1901-1940, A People Displaced
Green believes that during the first half of this period politics was not significantly different from the politics of the 19th Century. World War I was the turning point. Increasing fragmentation in American Protestantism erupted in the fundamentalist-modernist controversy. A focal point of the controversy became the evolution debate. Anti-evolution organizations sprang up and the issue reached a climax when evolution opponent and former Democratic presidential candidate William Jennings Bryan squared off against secularist Clarence Darrow. It was a show trial but Darrow succeeded, with the help of the press, in making Bryan look foolish to the entire nation. Bryan died unexpectedly a few days after the trial.
Heading into the 1930s the mood of Evangelicalism became increasingly pessimistic. Political engagement tended to move from the national to local levels. However, events like the arrival of the New Deal and the repeal of Prohibition convinced many Evangelicals that America was in moral decay. Many began to question the value of being involved in politics and focused on evangelism for change.
1941-1970, A People in Flux
As Evangelicals began to turn more exclusively toward evangelism, a need was felt for greater and more effective cooperation. Two groups emerged in response to this challenge. First, was the more separatist and strictly fundamentalist wing formed organizations like the American Council of Christian Church in (ACCC) 1941 and the International Council of Christian Churches in 1948, led by Carl McIntire. Second, were what some called the neo-Evangelicals led by Carl F. Henry who was instrumental in founding the National Association of Evangelicals (NAE) in 1942. The NAE saw themselves as a reform movement to fundamentalism and advocated social and political engagement.
The ACCC, ICCC and affiliated groups became increasingly strident about anti-communism and antagonistic to the aims of the NAE. The movements parted ways in 1957. The former group went on to relative obscurity and isolation. The NAE contingent popularized and given credibility by Henry’s Christianity Today and the work of evangelist Billy Graham, grew in numbers but still seemed reticent about political action. The turmoil of the 1960s movements concerning civil rights, women’s rights, environmentalism, and war opposition drew some evangelicals, largely from colleges and seminaries, into political engagement.
1971-2000, A People Prominent
Green gives a wider ranging overview of this era. He notes the significance of the proposed Equal Rights Amendment (ERA) for women in 1972 and the Roe v. Wade Supreme Court decision as turning points in Evangelical political concern. He points to the 1973 Chicago Declaration as significant event (It led to the formation of Evangelicals for Social Action.) Green also notes that this re-engagement with politics led to a more diverse if somewhat divided Evangelical movement. Some of the trends he noted were the, ‘… the moderation of the separatist impulse among fundamentalists, the development of the ‘electronic church’ of televangelists, and the rise of the suburban “megachurches.” (p. 26) The election of “born-again” president Jimmy Carter gave Evangelicalism a new respectability but by 1980 many Evangelicals were dissatisfied with Carter's leadership and the direction of the nation.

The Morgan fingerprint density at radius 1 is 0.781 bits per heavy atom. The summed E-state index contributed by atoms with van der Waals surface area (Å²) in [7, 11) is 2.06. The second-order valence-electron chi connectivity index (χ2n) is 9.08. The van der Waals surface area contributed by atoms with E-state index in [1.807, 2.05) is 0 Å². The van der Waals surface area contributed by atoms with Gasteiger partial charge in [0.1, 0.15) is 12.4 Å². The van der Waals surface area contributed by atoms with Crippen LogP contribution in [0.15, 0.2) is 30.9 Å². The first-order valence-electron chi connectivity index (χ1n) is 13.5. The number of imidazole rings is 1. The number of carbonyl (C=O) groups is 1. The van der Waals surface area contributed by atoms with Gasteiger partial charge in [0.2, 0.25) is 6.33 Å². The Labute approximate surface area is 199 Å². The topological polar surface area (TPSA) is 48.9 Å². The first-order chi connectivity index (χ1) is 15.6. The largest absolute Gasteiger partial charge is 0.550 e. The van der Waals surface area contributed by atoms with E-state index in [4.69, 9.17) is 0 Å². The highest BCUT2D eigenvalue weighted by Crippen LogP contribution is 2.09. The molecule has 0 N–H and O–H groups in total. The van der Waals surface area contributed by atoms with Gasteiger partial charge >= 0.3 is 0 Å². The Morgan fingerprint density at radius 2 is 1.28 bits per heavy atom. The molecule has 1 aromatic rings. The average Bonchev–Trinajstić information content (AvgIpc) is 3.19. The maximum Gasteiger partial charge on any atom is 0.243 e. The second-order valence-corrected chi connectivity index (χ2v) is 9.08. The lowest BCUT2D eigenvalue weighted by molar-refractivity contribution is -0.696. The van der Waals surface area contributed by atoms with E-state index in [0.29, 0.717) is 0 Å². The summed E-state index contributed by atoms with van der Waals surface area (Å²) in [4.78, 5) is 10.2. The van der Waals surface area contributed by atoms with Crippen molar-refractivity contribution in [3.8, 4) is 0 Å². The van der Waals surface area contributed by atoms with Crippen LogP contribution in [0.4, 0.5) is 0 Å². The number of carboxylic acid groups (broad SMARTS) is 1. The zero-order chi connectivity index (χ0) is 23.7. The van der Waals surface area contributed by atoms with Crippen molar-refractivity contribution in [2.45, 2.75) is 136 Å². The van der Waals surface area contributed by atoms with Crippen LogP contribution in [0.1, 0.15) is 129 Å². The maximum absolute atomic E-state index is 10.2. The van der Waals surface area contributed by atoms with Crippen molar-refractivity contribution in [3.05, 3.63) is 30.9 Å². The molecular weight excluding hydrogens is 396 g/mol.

It was also during the 1970s that the “Christian Right” was born. Responding to events that they saw as threatening to traditional family values (e.g. abortion, sexual-permissiveness, no-fault divorce, pornography and homosexuality) some Evangelical began to mobilize to stem the tide. Secular humanism came to be seen as the primary problems as popularized by Francis Schaeffer’s Christian Manifesto (1981). Jerry Falwell founded the Moral Majority around 1980 and it became the most prominent of a host of similar “values” political organizations. Most of these organizations were spent by the end of the decade. In 1991, we witnessed the organization of the Christian Coalition by Pat Robertson and the Christian Right revived, mostly in opposition to the election of President Bill Clinton.
The reality was that after all this political action little of the Christian Right’s agenda was accomplished. By the late 1990s, former leaders like Cal Thomas and Ed Dobson had become disillusioned with politics and believed that Evangelicals needed to get back to evangelism as a way to address social ills. Green believes this is a re-emergence of quiescent politics.
Green also acknowledges the presence and contribution of “completely pro-life” groups like Evangelicals for Social Action, led by Ron Sider, who have embraced a set of political perspectives that are a mixture of what many would consider to be left and right positions. Center for Public Justice was another such organization. Also of significance was the work of Jim Wallis and the Sojourners community in Washington, DC.
Finally, Green notes that party voting was split almost equally among the two major parties in the 1970s. By 1984 the Republican voting percentage of Evangelicals was 74% and in 2000 it was 71%. By and large Evangelicals have become a reliable Republican constituency.
Green notes that both movement politics and quiescent politics have attractive features yet neither has ever accomplished much over the last century. Movement politics tends to build up considerable energy and enthusiasm at first but when it becomes clear there will be few short-term victories, support often wanes. The quiescent approach tends to lead toward an unhealthy apathy. That leaves regularized politics. It has the danger of getting caught up in power for power's sake and loosing Christian moorings. Green ends the essay with this observation: “There are no easy answers, only tough choices with real consequences.” (p. 32)